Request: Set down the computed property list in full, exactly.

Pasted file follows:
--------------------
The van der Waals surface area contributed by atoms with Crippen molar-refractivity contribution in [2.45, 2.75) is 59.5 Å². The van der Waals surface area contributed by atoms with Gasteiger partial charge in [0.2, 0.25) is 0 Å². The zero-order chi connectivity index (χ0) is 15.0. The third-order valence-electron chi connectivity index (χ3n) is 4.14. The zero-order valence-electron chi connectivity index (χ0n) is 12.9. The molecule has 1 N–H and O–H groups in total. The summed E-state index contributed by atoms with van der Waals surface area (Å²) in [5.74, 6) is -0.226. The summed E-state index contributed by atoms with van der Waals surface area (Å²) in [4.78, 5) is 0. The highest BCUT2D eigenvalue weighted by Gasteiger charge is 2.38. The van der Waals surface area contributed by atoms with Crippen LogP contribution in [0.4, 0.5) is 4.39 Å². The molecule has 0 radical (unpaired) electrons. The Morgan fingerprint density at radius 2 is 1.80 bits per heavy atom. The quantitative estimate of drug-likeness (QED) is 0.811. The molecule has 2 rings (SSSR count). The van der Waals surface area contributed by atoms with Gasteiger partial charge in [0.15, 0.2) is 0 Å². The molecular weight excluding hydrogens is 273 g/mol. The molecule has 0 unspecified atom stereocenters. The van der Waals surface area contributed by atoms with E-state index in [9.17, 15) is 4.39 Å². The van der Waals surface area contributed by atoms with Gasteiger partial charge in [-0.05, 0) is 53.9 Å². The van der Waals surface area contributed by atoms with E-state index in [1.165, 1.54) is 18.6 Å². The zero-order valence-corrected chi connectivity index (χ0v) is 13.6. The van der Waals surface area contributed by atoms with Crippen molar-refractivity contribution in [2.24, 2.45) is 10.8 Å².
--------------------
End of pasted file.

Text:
The van der Waals surface area contributed by atoms with Crippen molar-refractivity contribution in [2.45, 2.75) is 59.5 Å². The van der Waals surface area contributed by atoms with Gasteiger partial charge in [0.2, 0.25) is 0 Å². The zero-order chi connectivity index (χ0) is 15.0. The third-order valence-electron chi connectivity index (χ3n) is 4.14. The zero-order valence-electron chi connectivity index (χ0n) is 12.9. The molecule has 1 N–H and O–H groups in total. The summed E-state index contributed by atoms with van der Waals surface area (Å²) in [5.74, 6) is -0.226. The summed E-state index contributed by atoms with van der Waals surface area (Å²) in [4.78, 5) is 0. The highest BCUT2D eigenvalue weighted by Gasteiger charge is 2.38. The van der Waals surface area contributed by atoms with Crippen LogP contribution in [0.4, 0.5) is 4.39 Å². The molecule has 0 radical (unpaired) electrons. The Morgan fingerprint density at radius 2 is 1.80 bits per heavy atom. The quantitative estimate of drug-likeness (QED) is 0.811. The molecule has 2 rings (SSSR count). The van der Waals surface area contributed by atoms with Gasteiger partial charge in [0.15, 0.2) is 0 Å². The molecular weight excluding hydrogens is 273 g/mol. The molecule has 0 unspecified atom stereocenters. The van der Waals surface area contributed by atoms with E-state index in [9.17, 15) is 4.39 Å². The van der Waals surface area contributed by atoms with Gasteiger partial charge in [-0.05, 0) is 53.9 Å². The van der Waals surface area contributed by atoms with E-state index in [1.165, 1.54) is 18.6 Å². The zero-order valence-corrected chi connectivity index (χ0v) is 13.6. The van der Waals surface area contributed by atoms with Crippen molar-refractivity contribution in [2.24, 2.45) is 10.8 Å².